has $.n-cols;

   submethod TWEAK (:$lines) {
      @!lines = $lines.split(/\n+/, :skip-empty);
      $!n-cols = @!lines».chars.max;
      $_ ~= (' ' x ($!n-cols - .chars)) for @!lines;
      $!x = @!lines[0].index('.');
   }
   method clone { nextwith :lines(@!lines.clone), |%_ }

   method dump {
      say "($!x, $!y), facing {self.direction}, width $!n-cols, map:";
      say '   +', ('-' x $!n-cols), '+';
      @.lines.map: { "   |$_|".say };
      say '   +', ('-' x $!n-cols), '+';
   }

Then we have a couple of helpers to abstract transforming a direction into its own character, as well as actually placeing the cursor in a position:

   method direction { '>v<^'.substr($!d, 1) }

   method place ($c = Nil) {
      @!lines[$!y].substr-rw($!x, 1) = $c // self.direction }

Now we’re at the movement parts. We can do two kind of movements: turning on the spot, or advancing based on where we are and where we’re pointing to, applying the Pac-Man rules when applicable and stopping upon hitting a wall.

This seemed like the perfect thing to represent with multi methods, because the two different ways of moving are represented by different data types (Str for rotations, Int for translations):

   multi method move (Str $rotations, $place = True) {
      $!d = ($!d + ($_ eq 'R' ?? 1 !! 3)) % 4 for $rotations.comb;
      self.place if $place;
   }
   multi method move (Int $steps, $place = True) {
      state @deltas = [1, 0], [0, 1], [-1, 0], [0, -1];

      self.place if $place;

      my ($dx, $dy) = @deltas[$!d].Slip;
      my ($x, $y) = $!x, $!y;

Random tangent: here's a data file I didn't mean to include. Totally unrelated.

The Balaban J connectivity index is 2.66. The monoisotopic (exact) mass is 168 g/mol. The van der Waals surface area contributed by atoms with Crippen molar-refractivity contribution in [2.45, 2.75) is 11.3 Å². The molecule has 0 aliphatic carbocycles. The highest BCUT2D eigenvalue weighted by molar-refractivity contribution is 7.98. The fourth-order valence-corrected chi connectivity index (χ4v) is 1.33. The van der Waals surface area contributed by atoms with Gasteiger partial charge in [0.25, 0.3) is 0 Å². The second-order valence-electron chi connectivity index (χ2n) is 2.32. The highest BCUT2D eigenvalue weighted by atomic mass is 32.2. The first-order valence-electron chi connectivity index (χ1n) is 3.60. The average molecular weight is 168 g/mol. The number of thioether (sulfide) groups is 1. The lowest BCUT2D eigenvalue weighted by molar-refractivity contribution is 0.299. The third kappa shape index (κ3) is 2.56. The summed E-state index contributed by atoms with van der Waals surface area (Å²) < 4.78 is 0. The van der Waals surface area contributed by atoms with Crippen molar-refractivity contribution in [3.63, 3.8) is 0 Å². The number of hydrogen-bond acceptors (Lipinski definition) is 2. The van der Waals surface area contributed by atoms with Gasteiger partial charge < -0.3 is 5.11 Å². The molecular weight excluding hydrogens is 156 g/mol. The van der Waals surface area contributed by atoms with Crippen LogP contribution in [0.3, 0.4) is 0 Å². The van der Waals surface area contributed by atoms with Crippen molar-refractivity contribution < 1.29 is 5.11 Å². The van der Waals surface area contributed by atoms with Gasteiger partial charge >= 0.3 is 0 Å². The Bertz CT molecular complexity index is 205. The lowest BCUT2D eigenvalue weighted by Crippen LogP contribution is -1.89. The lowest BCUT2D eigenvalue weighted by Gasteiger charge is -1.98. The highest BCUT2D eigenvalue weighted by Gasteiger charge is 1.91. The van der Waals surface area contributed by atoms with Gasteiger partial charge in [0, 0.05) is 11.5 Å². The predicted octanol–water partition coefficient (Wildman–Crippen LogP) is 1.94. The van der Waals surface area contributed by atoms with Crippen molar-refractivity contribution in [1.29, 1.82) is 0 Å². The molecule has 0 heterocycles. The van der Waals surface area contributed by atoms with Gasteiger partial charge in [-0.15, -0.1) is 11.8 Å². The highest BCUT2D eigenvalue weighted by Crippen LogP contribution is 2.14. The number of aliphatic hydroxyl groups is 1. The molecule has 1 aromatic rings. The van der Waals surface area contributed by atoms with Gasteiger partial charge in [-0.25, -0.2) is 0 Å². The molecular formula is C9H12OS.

for ^$steps {
         my $c;
         loop {
            $x = ($x + $dx) % $!n-cols;
            $y = ($y + $dy) % @!lines;
            last if ($c = @!lines[$y].substr($x, 1)) ne ' ';
         }

         last if $c eq '#'; # The Wall

         # save position, rinse, repeat
         ($!x, $!y) = $x, $y;
         self.place if $place;
      }
   }

We conclude with the method to apply a list of @moves, sequentially:

   method apply (@moves) {
      self.move($_, True) for @moves;
      return self;
   }
}

So much for part 1!

Part 2 - Like an ant on a cube

The mystery unfolds, and it’s dicey: the shape represents a cube! This means that exiting on an edge in one direction, generally means landing on an edge in a different direction and we have to figure this out.

I opted for a generic solution, instead of focusing on my input only. At the end of the day, anyway, it seems that we all received a variation of the field over the same template shape.

Each face of the cube has four edges, connecting the face to four other faces. I decided that I wanted to represent the cube as a graph of these “side on a face”, where each side has three connected peers:

  • one on the same face, going clockwise (cw)
  • one on the same face, going counter-clockwise (ccw)
  • one on the adjacent face (adj).

This lands us on this representation:

class DieSide {
   has $.face;
   has $.d;
   has $.cw  is rw = Nil;
   has $.ccw is rw = Nil;
   has $.adj is rw = Nil;

   method attach ($other-side) {
      self.adj = $other-side;
      $other-side.adj = self;
      return self;
   }

   method id { "{$!face.name}/$!d" }
   method adj-id { defined($!adj) ?? $!adj.id !! '---' }
   method dump {
      my ($cw, $ccw, $adj) = ($!cw, $!ccw, $!adj).map: { $_ ?? $_.id !! '' };
      say "{self.id} cw<$cw> ccw<$ccw> adj<$adj>" }
}

The $.d member represents the direction that the side is pointing towards (from the point of view of the puzzle input).

Four DieSide are cointained in a DieFace, which takes care of their initialization and gives support to some debugging:

class DieFace {